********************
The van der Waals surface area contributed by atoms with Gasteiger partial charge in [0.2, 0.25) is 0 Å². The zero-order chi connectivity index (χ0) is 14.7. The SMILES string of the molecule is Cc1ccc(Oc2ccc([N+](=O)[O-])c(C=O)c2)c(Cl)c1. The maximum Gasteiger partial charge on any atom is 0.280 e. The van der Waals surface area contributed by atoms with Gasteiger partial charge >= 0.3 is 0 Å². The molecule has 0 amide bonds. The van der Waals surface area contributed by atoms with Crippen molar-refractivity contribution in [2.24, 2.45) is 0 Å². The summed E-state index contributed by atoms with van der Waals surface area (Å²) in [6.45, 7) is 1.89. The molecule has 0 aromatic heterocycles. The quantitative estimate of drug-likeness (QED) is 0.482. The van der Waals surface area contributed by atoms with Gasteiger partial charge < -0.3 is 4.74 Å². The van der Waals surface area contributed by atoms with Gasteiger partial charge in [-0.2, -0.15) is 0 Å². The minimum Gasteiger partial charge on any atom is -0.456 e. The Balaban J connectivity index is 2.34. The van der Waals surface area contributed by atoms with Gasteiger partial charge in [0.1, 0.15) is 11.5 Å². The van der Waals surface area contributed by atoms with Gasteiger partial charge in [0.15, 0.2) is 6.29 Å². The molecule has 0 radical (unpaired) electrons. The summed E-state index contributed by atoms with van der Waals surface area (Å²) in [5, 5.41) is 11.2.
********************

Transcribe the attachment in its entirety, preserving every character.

The van der Waals surface area contributed by atoms with Gasteiger partial charge in [0.2, 0.25) is 0 Å². The zero-order chi connectivity index (χ0) is 14.7. The SMILES string of the molecule is Cc1ccc(Oc2ccc([N+](=O)[O-])c(C=O)c2)c(Cl)c1. The maximum Gasteiger partial charge on any atom is 0.280 e. The van der Waals surface area contributed by atoms with Gasteiger partial charge >= 0.3 is 0 Å². The molecule has 0 amide bonds. The van der Waals surface area contributed by atoms with Crippen molar-refractivity contribution in [2.24, 2.45) is 0 Å². The summed E-state index contributed by atoms with van der Waals surface area (Å²) in [6.45, 7) is 1.89. The molecule has 0 aromatic heterocycles. The quantitative estimate of drug-likeness (QED) is 0.482. The van der Waals surface area contributed by atoms with Gasteiger partial charge < -0.3 is 4.74 Å². The van der Waals surface area contributed by atoms with Gasteiger partial charge in [-0.2, -0.15) is 0 Å². The minimum Gasteiger partial charge on any atom is -0.456 e. The Balaban J connectivity index is 2.34. The van der Waals surface area contributed by atoms with Gasteiger partial charge in [0.1, 0.15) is 11.5 Å². The van der Waals surface area contributed by atoms with Gasteiger partial charge in [0.15, 0.2) is 6.29 Å². The molecule has 0 radical (unpaired) electrons. The summed E-state index contributed by atoms with van der Waals surface area (Å²) in [5, 5.41) is 11.2.